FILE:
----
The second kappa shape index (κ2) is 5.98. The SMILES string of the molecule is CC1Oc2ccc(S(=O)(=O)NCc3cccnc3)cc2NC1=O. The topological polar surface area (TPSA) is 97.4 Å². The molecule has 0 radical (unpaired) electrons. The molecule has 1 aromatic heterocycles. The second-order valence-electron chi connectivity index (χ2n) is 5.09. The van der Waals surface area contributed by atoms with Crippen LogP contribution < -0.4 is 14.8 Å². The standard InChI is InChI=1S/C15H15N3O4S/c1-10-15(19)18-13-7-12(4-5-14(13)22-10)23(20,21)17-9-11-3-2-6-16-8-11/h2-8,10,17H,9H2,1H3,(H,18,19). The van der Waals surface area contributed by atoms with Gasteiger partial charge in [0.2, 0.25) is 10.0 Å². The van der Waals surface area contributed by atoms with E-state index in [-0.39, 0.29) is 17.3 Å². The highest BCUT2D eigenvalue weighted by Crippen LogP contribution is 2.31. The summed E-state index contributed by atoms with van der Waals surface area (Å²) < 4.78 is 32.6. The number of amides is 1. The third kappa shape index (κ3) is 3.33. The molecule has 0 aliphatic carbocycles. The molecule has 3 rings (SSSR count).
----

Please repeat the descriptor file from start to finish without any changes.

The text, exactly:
The second kappa shape index (κ2) is 5.98. The SMILES string of the molecule is CC1Oc2ccc(S(=O)(=O)NCc3cccnc3)cc2NC1=O. The topological polar surface area (TPSA) is 97.4 Å². The molecule has 0 radical (unpaired) electrons. The molecule has 1 aromatic heterocycles. The second-order valence-electron chi connectivity index (χ2n) is 5.09. The van der Waals surface area contributed by atoms with Crippen LogP contribution < -0.4 is 14.8 Å². The standard InChI is InChI=1S/C15H15N3O4S/c1-10-15(19)18-13-7-12(4-5-14(13)22-10)23(20,21)17-9-11-3-2-6-16-8-11/h2-8,10,17H,9H2,1H3,(H,18,19). The van der Waals surface area contributed by atoms with Gasteiger partial charge in [0.2, 0.25) is 10.0 Å². The van der Waals surface area contributed by atoms with E-state index in [-0.39, 0.29) is 17.3 Å². The highest BCUT2D eigenvalue weighted by Crippen LogP contribution is 2.31. The summed E-state index contributed by atoms with van der Waals surface area (Å²) < 4.78 is 32.6. The number of amides is 1. The third kappa shape index (κ3) is 3.33. The molecule has 0 aliphatic carbocycles. The molecule has 3 rings (SSSR count).